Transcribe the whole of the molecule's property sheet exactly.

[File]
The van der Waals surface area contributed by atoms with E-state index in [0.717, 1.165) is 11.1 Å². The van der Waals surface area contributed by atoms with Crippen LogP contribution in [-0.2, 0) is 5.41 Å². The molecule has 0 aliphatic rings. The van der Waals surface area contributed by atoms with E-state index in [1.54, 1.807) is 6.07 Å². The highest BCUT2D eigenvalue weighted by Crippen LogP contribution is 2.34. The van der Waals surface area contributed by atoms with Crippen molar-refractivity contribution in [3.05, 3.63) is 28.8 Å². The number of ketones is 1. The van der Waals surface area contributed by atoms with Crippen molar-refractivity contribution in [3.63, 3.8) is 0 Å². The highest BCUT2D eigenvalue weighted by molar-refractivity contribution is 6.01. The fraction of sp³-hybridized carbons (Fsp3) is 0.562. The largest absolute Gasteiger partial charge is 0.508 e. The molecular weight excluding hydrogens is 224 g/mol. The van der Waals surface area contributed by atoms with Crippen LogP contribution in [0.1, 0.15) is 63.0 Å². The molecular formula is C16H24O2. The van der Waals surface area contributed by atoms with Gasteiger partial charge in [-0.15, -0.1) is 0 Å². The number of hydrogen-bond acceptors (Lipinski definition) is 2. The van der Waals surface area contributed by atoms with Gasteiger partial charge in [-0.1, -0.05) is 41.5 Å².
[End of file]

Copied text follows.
The van der Waals surface area contributed by atoms with E-state index in [0.717, 1.165) is 11.1 Å². The van der Waals surface area contributed by atoms with Crippen LogP contribution in [-0.2, 0) is 5.41 Å². The molecule has 0 aliphatic rings. The van der Waals surface area contributed by atoms with E-state index in [1.54, 1.807) is 6.07 Å². The highest BCUT2D eigenvalue weighted by Crippen LogP contribution is 2.34. The van der Waals surface area contributed by atoms with Crippen molar-refractivity contribution in [3.05, 3.63) is 28.8 Å². The number of ketones is 1. The van der Waals surface area contributed by atoms with Crippen molar-refractivity contribution in [3.63, 3.8) is 0 Å². The highest BCUT2D eigenvalue weighted by molar-refractivity contribution is 6.01. The fraction of sp³-hybridized carbons (Fsp3) is 0.562. The largest absolute Gasteiger partial charge is 0.508 e. The molecular weight excluding hydrogens is 224 g/mol. The van der Waals surface area contributed by atoms with Crippen LogP contribution in [0.1, 0.15) is 63.0 Å². The molecular formula is C16H24O2. The van der Waals surface area contributed by atoms with Gasteiger partial charge in [-0.15, -0.1) is 0 Å². The number of hydrogen-bond acceptors (Lipinski definition) is 2. The van der Waals surface area contributed by atoms with Gasteiger partial charge in [-0.1, -0.05) is 41.5 Å².